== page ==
run lightly up and down the strings.

 

 

Curtain Call

 

If this is the afterlife, they must be angels

wading knee‑deep in golden dust

their hair and garments slightly mussed

from so much struggle.

 

Juliet's face still streaked with tears

Romeo, pale and bemused, they do not seem,

now that they've broken from the dream,

much more than casual acquaintances, as if

they'd stripped away their old identities

and not yet taken on the new.

 

Acrobats of love and hate, how readily

they threw themselves away.  And yet

they rise, as we do not.  Paris,

Mercutio, placid as paper dolls,

join hands across the stage

and bow — as if this bending down,

this holding on, might ask and grant

a mutual absolution.  And what of us

 

expelled from wedding night and tomb

into this after‑life of everyday, the cold

walk home, our stumbling words, the body

with its fear of pain, its dread of annihilation. 

How often have we failed in love

as they did not.

 

 

Under the Sign of Isadora,

 

my lonely mother taught me dancing. 

It was afternoon, her cleaning done.

We climbed to the carpeted room

under the roof.  Sunlight had entered

before us, warm prayer rugs unrolled

on the carpet.  We took off our shoes

and closed the door.

 

Whatever she did, I repeated.

When she raised her arms

to touch the sky, I lifted mine. 

If she bent low, sweeping the grass

with her arms, I did the same. 

I would be water. In me

she would watch herself move between past

 

and future, my infant steps

continuing the figures hers began.

Now the waves commenced whose origins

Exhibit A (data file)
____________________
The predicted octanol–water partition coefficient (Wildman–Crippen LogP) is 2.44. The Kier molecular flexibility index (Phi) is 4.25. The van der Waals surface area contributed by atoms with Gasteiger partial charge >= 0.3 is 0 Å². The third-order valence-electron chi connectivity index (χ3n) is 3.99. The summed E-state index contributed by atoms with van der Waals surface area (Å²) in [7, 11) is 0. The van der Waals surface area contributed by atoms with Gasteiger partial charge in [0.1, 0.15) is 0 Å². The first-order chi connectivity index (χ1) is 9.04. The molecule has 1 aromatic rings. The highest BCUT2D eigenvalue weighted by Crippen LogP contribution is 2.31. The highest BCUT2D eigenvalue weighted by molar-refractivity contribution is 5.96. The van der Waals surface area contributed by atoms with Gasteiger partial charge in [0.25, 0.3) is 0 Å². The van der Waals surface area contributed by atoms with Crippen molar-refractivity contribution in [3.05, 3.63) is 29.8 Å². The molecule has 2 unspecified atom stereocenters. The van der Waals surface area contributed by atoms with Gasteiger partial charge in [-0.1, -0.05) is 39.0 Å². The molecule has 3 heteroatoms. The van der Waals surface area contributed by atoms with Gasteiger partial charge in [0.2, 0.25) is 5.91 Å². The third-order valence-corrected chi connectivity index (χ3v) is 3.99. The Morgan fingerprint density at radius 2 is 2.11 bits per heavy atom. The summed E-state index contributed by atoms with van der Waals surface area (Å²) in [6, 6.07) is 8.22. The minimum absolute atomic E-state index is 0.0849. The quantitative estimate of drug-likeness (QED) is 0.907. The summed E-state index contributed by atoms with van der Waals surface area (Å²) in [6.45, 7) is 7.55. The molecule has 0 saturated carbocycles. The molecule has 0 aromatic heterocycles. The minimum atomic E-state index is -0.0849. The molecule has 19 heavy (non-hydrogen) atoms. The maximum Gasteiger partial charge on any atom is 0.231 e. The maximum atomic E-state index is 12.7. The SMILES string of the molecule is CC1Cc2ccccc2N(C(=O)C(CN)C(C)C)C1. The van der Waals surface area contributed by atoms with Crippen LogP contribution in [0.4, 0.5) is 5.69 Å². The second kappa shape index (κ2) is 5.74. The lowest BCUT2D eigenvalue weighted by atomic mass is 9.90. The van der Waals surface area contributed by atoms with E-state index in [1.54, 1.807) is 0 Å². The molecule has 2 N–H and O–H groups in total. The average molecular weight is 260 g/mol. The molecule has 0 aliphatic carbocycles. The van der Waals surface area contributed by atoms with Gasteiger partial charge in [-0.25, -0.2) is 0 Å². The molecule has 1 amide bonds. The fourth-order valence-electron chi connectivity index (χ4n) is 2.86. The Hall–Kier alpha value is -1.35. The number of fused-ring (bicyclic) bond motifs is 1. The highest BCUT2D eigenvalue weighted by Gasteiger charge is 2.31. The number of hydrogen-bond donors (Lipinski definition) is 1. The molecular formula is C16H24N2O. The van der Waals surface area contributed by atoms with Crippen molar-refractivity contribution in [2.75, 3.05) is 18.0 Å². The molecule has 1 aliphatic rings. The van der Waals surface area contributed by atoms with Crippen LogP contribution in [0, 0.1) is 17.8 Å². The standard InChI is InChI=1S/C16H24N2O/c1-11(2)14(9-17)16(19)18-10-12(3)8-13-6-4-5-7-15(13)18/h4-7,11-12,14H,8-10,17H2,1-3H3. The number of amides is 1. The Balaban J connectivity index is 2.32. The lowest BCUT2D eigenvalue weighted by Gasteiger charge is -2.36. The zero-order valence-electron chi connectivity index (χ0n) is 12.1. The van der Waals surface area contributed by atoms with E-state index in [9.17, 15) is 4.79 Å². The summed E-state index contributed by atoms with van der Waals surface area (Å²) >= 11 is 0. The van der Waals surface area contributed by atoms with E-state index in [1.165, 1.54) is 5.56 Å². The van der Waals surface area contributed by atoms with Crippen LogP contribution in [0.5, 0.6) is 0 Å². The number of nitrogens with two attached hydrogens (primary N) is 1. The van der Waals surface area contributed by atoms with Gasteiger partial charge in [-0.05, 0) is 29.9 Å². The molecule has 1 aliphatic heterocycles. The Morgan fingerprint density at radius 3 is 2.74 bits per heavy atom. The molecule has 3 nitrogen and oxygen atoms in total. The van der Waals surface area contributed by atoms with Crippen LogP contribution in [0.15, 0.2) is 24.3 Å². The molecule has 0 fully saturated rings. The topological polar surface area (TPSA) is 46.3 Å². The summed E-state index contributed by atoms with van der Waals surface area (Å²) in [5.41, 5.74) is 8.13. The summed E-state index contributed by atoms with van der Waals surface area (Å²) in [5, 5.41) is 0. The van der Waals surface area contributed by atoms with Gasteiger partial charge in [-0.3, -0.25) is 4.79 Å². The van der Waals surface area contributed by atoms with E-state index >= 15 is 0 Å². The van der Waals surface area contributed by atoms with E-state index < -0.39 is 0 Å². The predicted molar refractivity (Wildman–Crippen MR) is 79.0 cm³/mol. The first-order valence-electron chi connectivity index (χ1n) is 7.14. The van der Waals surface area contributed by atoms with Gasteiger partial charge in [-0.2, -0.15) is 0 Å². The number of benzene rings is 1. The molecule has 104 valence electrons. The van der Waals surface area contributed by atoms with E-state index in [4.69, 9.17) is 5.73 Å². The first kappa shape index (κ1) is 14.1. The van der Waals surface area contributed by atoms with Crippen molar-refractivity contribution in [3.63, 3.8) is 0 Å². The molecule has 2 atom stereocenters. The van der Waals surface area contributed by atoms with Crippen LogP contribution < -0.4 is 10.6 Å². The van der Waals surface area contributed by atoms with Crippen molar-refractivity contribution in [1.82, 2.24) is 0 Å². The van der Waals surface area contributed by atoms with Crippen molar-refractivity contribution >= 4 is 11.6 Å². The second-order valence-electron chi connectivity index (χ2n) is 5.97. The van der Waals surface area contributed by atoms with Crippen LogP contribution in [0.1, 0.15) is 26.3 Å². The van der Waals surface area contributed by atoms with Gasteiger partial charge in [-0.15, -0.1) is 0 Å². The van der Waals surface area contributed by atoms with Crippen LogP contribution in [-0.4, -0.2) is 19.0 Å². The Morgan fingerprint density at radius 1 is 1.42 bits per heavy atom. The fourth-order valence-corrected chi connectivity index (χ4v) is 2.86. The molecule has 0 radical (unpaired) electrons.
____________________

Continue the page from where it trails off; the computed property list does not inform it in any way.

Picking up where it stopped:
pulsed before music, a rocking

like the motion of a wing, the gesture

swelling through her body

into mine, out through my fingertips

into the world. 

      

 

String Quartet

 

Under the music tables and the sprung

black chairs, their shoes quiver and flap

like blackbirds' wings and the bowties

underneath their high wing collars

tremble like messages or things

that want to fly away.

The measure doubles, trebles,

thickens to a braid.

They pass it back and forth

across the table, weaving single strands

until the four dark men are bound fast

in wraps they have wound themselves

and struggle against thick ropes of sound.

 

They sway like rabbis, pull surprises

bending sharp as time heats up

and sixes rush to twenty-fours.

They counnt like misers. Blending

up and down the scale,

they pass through every shade

of innuendo, race from key to key,

try window, lock, and door until

it breaks—

 

Heads, fiddles, bows fling up

in one sharp, spasmodic throw.

Like a mad pie, the parlor piece explodes

and blackbirds—collars—wings—

 

In Nagasaki

All the boats are bobbing in Nagasaki harbor.

Butterfly is waiting on her hill

for the Americans to come. Her obi

 

flutters in a breeze that gently stills as if

all breathing in the world had stopped.

And yet the boats bounce gaily in the chop,

 

waving their colored flags. The tall Americans

will bring appalling news. Butterfly

will bend in grief to meet her knife.

 

All the boats are gone from Nagasaki harbor.

All the boats and all the water, all the faces

with their names. The Yanks have landed


with their sturdy "can-do," their capacity for harm.

The people of Nagasaki have seen a great light

surrounded by a greater darkness. Here we might pause


to speak of irony, the difference between art

and history, between one woman's harrowing